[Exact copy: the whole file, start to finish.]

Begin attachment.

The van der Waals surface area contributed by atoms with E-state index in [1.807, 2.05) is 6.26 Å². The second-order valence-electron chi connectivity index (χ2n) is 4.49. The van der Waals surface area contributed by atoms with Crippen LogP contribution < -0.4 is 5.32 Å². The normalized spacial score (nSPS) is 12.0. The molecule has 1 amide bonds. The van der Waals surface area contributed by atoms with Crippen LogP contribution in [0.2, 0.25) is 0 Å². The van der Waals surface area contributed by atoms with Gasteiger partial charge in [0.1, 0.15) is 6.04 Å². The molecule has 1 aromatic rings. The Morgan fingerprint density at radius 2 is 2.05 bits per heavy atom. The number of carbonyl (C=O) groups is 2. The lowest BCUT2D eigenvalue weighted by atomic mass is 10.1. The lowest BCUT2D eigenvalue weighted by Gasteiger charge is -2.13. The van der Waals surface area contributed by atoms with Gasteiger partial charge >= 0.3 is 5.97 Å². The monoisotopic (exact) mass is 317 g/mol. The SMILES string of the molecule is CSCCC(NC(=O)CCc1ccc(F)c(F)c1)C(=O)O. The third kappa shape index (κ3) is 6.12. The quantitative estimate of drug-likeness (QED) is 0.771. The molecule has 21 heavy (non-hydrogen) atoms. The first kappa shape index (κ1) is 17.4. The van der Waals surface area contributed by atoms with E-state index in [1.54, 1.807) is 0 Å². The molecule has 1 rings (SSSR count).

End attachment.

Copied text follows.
The van der Waals surface area contributed by atoms with E-state index in [1.807, 2.05) is 6.26 Å². The second-order valence-electron chi connectivity index (χ2n) is 4.49. The van der Waals surface area contributed by atoms with Crippen LogP contribution < -0.4 is 5.32 Å². The normalized spacial score (nSPS) is 12.0. The molecule has 1 amide bonds. The van der Waals surface area contributed by atoms with Crippen LogP contribution in [0.2, 0.25) is 0 Å². The van der Waals surface area contributed by atoms with Gasteiger partial charge in [0.1, 0.15) is 6.04 Å². The molecule has 1 aromatic rings. The Morgan fingerprint density at radius 2 is 2.05 bits per heavy atom. The number of carbonyl (C=O) groups is 2. The lowest BCUT2D eigenvalue weighted by atomic mass is 10.1. The lowest BCUT2D eigenvalue weighted by Gasteiger charge is -2.13. The van der Waals surface area contributed by atoms with Gasteiger partial charge >= 0.3 is 5.97 Å². The monoisotopic (exact) mass is 317 g/mol. The SMILES string of the molecule is CSCCC(NC(=O)CCc1ccc(F)c(F)c1)C(=O)O. The third kappa shape index (κ3) is 6.12. The quantitative estimate of drug-likeness (QED) is 0.771. The molecule has 21 heavy (non-hydrogen) atoms. The first kappa shape index (κ1) is 17.4. The van der Waals surface area contributed by atoms with E-state index in [1.54, 1.807) is 0 Å². The molecule has 1 rings (SSSR count).